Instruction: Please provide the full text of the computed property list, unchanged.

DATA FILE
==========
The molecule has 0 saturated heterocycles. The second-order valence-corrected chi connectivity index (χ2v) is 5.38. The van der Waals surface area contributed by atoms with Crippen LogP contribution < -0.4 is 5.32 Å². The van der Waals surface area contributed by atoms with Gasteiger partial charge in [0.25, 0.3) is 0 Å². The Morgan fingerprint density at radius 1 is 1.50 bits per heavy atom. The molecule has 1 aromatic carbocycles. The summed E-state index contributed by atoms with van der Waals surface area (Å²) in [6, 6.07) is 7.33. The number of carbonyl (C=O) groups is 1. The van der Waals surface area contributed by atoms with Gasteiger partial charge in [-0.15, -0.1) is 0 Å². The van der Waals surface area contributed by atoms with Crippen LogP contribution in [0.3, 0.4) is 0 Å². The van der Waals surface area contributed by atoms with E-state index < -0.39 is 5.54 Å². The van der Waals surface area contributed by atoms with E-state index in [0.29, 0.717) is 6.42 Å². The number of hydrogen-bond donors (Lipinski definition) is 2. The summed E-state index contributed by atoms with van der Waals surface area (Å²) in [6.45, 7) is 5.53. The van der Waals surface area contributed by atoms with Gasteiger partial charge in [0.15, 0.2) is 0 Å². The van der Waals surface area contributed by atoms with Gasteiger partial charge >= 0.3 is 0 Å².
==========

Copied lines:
The molecule has 0 saturated heterocycles. The second-order valence-corrected chi connectivity index (χ2v) is 5.38. The van der Waals surface area contributed by atoms with Crippen LogP contribution < -0.4 is 5.32 Å². The van der Waals surface area contributed by atoms with Gasteiger partial charge in [0.25, 0.3) is 0 Å². The Morgan fingerprint density at radius 1 is 1.50 bits per heavy atom. The molecule has 1 aromatic carbocycles. The summed E-state index contributed by atoms with van der Waals surface area (Å²) in [6, 6.07) is 7.33. The number of carbonyl (C=O) groups is 1. The van der Waals surface area contributed by atoms with Gasteiger partial charge in [-0.15, -0.1) is 0 Å². The van der Waals surface area contributed by atoms with Crippen LogP contribution in [0.3, 0.4) is 0 Å². The van der Waals surface area contributed by atoms with E-state index < -0.39 is 5.54 Å². The van der Waals surface area contributed by atoms with E-state index in [0.29, 0.717) is 6.42 Å². The number of hydrogen-bond donors (Lipinski definition) is 2. The summed E-state index contributed by atoms with van der Waals surface area (Å²) in [6.45, 7) is 5.53. The van der Waals surface area contributed by atoms with Gasteiger partial charge in [0.15, 0.2) is 0 Å². The van der Waals surface area contributed by atoms with Gasteiger partial charge >= 0.3 is 0 Å².